So far as either count of the petition in the instant case alleges any cause of complaint against the defendant named therein, the same could have been asserted just as effectually by way of defense or cross-action in their protest to the processioners' return; this being true, neither count of the petition shows any necessity for an independent suit in equity, and the court erred in not sustaining the general demurrer and dismissing the petition on this ground.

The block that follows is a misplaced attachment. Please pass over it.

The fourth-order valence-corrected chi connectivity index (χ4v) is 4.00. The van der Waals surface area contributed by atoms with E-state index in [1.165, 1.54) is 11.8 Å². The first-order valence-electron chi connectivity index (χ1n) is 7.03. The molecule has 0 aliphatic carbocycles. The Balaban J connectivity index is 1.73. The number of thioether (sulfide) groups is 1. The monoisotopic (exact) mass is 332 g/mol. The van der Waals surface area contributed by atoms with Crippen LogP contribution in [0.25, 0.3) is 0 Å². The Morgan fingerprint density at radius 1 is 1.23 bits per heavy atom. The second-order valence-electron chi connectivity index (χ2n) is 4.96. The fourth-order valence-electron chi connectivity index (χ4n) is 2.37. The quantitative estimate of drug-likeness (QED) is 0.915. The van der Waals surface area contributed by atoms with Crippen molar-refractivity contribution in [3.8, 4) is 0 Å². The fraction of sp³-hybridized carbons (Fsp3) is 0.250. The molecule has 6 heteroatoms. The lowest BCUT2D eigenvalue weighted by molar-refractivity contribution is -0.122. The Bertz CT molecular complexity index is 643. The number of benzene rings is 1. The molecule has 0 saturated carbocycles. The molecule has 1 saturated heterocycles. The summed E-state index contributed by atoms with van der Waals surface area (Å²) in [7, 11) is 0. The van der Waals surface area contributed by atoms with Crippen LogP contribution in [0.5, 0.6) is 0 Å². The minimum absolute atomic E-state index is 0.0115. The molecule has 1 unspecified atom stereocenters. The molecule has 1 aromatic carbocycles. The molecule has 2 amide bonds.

The petition in this case, which was brought in two counts, alleges in substance the following facts: The plaintiffs own the northern part of lot 656 in district 2, section 2, of Cherokee County, and the defendant owns the southern part of the same lot. A dispute arose respecting the location of their dividing line. They and the land processioners of their district met for the purpose of locating and marking it anew, though no formal application therefor had been made to the processioners by anyone. From information furnished largely by the defendant, the dividing line was located and agreed to by the parties. It ran in a southeast direction from an iron stake on the west original line of the lot to a rock corner on its east original line. The parties, together with the processioners, marked it by driving stakes in the ground at short distances apart. Before they left the premises, one of the processioners, R. H. Garrett, who was also a justice of the peace, suggested that their oral agreement respecting the line should be reduced to writing. His suggestion was adopted by the parties and he then and there wrote the following: "We the undersigned landowners of land lot 656 in the 15-2 district do hereby agree to line established by land processioners beginning at one iron stob on west side of lot and running due east to rock on east side of said lot." It was signed and sworn to by all of the parties before R. H. Garrett, J. P., on February 29, 1956, the day during which the line was located, agreed to, and marked with stakes. On March 7, 1956, the defendant filed a formal application with the land processioners who had participated in establishing the line between the parties to locate and mark anew the boundary line between his land and that of the plaintiffs. The processioners, other than R. H. Garrett, together with the county surveyor, established a line between the parties which began at the iron stake on the west original line of the lot and ran due east to a point on the east original line north of the rock corner, which the defendant had on February 29, 1956, pointed out as the corner between the lands of the parties. The two processioners who served used the description contained in the written agreement which R. H. Garrett prepared in locating the line established by them, and ignored the line which all three of the processioners and the parties had established and marked on February 29, 1956. The two processioners filed their return with the ordinary, together with the surveyor's plat, and made the written agreement of February 29, 1956, a part of their return. The line as thus established is not the true dividing line between the lands of the parties and it gives the defendant a considerable portion of their land. The plaintiffs in due time filed a protest to the return. The processioning proceeding was transmitted to the superior court of Cherokee County and is now pending in that court for trial. Count 1 alleges that the parties by mutual mistake of fact thought and understood that the written agreement as prepared by land processioner Garrett and signed by them would and did properly describe the dividing line between their respective lands as it had just prior thereto been located, agreed to, and marked by stakes. And Count 2 alleges that the defendant knew when the written contract was prepared by R. H. Garrett and signed by the parties that the language used therein did not describe the line they had just prior thereto located, agreed to, and marked by stakes. He also knew that the plaintiffs were mistaken in thinking that the description in the written contract located the dividing line at the place they had agreed to and, with knowledge of the fact they were so mistaken, failed to inform them that the written agreement placed the line at a place other than the one they had agreed to and thereby perpetrated a fraud on them. There are prayers in each count for reformation of the written contract, for a decree fixing the dividing line at the place the parties agreed to, and for an injunction to prevent the defendant from prosecuting the processioning proceeding. Each count of the petition was demurred to generally on the grounds: (1) that the facts alleged are